How travel racism can affect you
IF DEALING WITH RACISTS on your home ground is tough, imagine having to deal with it in a country where your skin color makes you stick out in a crowd and they speak in a language that you can neither speak nor understand.
You could have done all the research and all the Googling you needed to about your destination and yet you are subjected to discrimination.
Because, yes, travel racism is very real.
Once upon a time, Italian global fashion brand Benetton Group rolled out their now iconic United Colors of Benetton campaign which explored the faces and racial mix of major cities around the world.
It featured happy groups of multi-racial people decked in United Colors of Benetton garbs, exuding a multi-cultural attitude.
The campaign was plastered across magazines, posters, and storefronts. It gained so many praises and was so memorable, it stuck for years.
Alas, it did not quite change reality.
“Racism is real. It is as real as the color of your passport, your skin, and your mother tongue, religion or race. And it is something every traveler has experienced,” travel blogger Anjaly Thomas wrote.
“If someone told me they have never been, in the course of their travels, type-casted or subjected to degradation, however slight, would be lying.”
In 2017, Thabo Mabogwane and Bongani Mohosana of the Black Motion duo complained that they were asked to downgrade “to make way for a white woman”.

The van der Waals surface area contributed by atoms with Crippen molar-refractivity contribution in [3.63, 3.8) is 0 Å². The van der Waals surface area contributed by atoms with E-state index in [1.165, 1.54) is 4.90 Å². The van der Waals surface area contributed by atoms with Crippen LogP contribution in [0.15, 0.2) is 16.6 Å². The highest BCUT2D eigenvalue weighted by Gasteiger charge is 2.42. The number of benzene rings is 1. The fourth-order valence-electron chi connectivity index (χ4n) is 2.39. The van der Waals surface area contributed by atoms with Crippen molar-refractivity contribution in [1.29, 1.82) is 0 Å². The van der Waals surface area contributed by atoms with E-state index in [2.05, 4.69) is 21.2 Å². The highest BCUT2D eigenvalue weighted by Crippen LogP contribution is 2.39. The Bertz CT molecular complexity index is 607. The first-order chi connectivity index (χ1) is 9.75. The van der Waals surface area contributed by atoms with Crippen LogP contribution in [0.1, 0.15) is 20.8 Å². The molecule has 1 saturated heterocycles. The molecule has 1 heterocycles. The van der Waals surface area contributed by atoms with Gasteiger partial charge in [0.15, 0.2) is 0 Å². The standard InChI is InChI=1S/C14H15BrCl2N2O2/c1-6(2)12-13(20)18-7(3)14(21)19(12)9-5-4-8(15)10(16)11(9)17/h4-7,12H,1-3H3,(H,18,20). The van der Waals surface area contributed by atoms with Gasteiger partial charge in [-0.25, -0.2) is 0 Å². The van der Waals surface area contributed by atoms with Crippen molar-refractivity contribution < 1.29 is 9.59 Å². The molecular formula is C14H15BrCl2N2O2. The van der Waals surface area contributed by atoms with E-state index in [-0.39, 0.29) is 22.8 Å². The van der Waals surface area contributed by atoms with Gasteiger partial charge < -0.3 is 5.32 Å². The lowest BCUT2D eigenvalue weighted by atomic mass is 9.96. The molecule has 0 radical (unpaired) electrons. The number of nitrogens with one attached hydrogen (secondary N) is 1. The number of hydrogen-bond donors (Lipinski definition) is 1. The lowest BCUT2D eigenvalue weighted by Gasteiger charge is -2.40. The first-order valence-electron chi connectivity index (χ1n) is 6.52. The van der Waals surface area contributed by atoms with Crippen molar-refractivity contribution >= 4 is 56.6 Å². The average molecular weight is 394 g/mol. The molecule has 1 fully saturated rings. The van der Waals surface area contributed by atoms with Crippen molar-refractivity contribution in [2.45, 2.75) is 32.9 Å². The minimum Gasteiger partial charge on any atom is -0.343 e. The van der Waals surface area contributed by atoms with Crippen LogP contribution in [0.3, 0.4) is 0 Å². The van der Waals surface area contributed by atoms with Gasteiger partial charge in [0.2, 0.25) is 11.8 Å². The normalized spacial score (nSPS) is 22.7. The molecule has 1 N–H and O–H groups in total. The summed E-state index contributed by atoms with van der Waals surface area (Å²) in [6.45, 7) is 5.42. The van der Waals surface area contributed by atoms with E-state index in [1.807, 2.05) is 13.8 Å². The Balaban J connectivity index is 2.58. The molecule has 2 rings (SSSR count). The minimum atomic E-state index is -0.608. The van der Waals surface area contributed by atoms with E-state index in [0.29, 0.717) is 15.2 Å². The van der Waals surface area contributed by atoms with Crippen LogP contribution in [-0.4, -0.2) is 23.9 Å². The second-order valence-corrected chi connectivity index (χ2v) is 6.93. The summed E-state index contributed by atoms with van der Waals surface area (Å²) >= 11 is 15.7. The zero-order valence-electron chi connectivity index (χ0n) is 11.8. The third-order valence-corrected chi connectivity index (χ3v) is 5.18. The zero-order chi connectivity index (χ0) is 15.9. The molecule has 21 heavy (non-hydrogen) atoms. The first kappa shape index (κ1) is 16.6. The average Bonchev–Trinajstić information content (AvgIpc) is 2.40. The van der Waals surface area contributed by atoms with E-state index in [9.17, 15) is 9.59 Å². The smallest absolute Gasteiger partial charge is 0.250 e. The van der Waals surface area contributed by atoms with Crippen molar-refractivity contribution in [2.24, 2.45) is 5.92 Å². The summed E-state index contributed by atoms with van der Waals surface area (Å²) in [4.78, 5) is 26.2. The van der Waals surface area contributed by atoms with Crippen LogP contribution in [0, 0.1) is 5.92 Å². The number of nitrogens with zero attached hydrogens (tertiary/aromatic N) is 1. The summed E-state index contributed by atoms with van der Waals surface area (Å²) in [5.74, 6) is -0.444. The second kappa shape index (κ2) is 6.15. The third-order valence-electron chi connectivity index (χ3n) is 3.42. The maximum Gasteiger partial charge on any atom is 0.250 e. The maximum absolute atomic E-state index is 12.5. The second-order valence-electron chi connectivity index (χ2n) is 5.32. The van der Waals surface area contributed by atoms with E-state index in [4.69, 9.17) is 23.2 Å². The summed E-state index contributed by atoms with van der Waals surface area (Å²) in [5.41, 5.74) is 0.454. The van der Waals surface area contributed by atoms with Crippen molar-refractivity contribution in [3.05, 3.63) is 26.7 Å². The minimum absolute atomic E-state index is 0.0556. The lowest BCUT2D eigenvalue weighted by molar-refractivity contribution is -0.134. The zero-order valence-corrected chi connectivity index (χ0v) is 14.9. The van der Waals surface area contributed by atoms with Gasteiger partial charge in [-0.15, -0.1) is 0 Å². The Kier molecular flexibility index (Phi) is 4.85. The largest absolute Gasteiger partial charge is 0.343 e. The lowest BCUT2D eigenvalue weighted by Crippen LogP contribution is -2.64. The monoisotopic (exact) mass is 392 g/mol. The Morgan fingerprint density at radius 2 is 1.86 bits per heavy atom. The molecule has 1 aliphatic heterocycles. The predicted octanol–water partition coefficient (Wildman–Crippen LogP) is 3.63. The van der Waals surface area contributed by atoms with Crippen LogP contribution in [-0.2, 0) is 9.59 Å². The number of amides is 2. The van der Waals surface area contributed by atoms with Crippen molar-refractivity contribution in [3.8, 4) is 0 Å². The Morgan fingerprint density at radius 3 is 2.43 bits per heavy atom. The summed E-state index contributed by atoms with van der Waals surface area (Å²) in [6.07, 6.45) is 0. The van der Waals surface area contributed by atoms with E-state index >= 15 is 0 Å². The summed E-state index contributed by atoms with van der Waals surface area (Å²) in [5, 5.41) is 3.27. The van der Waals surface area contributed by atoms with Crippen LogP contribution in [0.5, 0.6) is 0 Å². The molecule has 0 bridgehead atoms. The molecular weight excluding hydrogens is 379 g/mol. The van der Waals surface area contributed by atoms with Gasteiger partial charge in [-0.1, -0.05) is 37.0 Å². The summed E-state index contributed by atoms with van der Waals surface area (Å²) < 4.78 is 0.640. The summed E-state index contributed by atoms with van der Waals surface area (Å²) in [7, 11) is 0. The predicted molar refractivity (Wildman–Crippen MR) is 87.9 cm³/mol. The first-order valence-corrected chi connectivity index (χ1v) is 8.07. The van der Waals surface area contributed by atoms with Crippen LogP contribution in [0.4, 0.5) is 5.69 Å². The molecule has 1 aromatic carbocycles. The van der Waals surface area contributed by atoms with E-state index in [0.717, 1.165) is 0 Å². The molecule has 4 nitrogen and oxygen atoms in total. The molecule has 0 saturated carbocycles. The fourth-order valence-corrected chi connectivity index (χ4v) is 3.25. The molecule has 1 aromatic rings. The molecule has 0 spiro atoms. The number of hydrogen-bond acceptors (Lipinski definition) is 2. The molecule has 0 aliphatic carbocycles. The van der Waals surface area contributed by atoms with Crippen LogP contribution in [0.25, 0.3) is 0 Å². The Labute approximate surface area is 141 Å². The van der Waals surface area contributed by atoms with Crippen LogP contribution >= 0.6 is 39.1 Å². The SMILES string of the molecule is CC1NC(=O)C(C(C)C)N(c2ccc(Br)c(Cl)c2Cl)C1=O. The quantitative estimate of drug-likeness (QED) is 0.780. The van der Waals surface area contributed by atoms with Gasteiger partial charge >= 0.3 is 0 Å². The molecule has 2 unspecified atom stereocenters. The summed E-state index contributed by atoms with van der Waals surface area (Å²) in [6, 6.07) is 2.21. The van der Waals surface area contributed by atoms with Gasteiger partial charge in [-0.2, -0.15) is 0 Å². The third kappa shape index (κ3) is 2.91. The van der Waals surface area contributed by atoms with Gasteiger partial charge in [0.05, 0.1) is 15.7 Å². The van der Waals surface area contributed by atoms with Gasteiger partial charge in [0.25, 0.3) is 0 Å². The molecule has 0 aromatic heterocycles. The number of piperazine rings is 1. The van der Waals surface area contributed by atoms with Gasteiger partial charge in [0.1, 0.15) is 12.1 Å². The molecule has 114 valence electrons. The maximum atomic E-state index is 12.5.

They had bought ComAir business class tickets from Cape Town to Johannesburg but were asked to move down to economy class.
“We were embarrassed and removed from business class just because a white lady complained about a broken seat,” the duo wrote on their Instagram post.
After they objected to being moved, the captain ordered them to leave the airplane.
“We were told they can’t risk to fly us as they are avoiding 9/11. In their eyes, we are terrorists the captain said indirectly.”
They were allowed to travel on a later flight on the same airline.
But it’s not just Africans or African-Americans who are often subject to travel racism.
University of East Anglia’s Beverly Devakishen wrote in her university’s student paper, “My Chinese Singaporean friend and I recently traveled to the south of France, which is an absolutely stunning region. It’s sunny, peaceful and has lovely beaches and architecture.”
“The only thing that ruined it for us was the attitudes of the people around us towards our presence. Being Asian, we were subject to racism wherever we traveled,” the article, dated May 1, 2018 read.
“The rude stares, the unwarranted ‘Ni hao!’ from several random locals, the queue cutting (people knew how to queue until they realized they’d have to stand behind a foreign POC) – a local French person even sneered, ‘Are you from China?’ at us and then walked away.”
Devakishen said other non-white people were getting the similar treatment as well.
More often than not, travel racism is enough to fuel your irritation or anger, but it is hardly ever life-threatening.
If you are ever put in a situation where you feel uncomfortable, simply brush it off and go about your day (or night) and try not to let it ruin your holiday because it is not worth it.
There is also no need to aggravate a local who is coming across as ignorant and insensitive by responding to him or her.
Do not let them “win” by being able to provoke you and getting a reaction out of you because that is exactly their intention.
However, if the situation seems dangerous and if you feel victimized such as if you feel threatened or like a hate crime incident is brewing, contact the authorities for assistance right away.
Contact the tourism police or head to the nearest police station, or if need be, ring the embassy.
That having said, there are also some destinations where locals treat tourists with nothing but overwhelming kindness so not all hope is lost.
And it is likely that good experiences will come out of even the worst of situations, giving you the opportunity to learn from it and teach others in the future.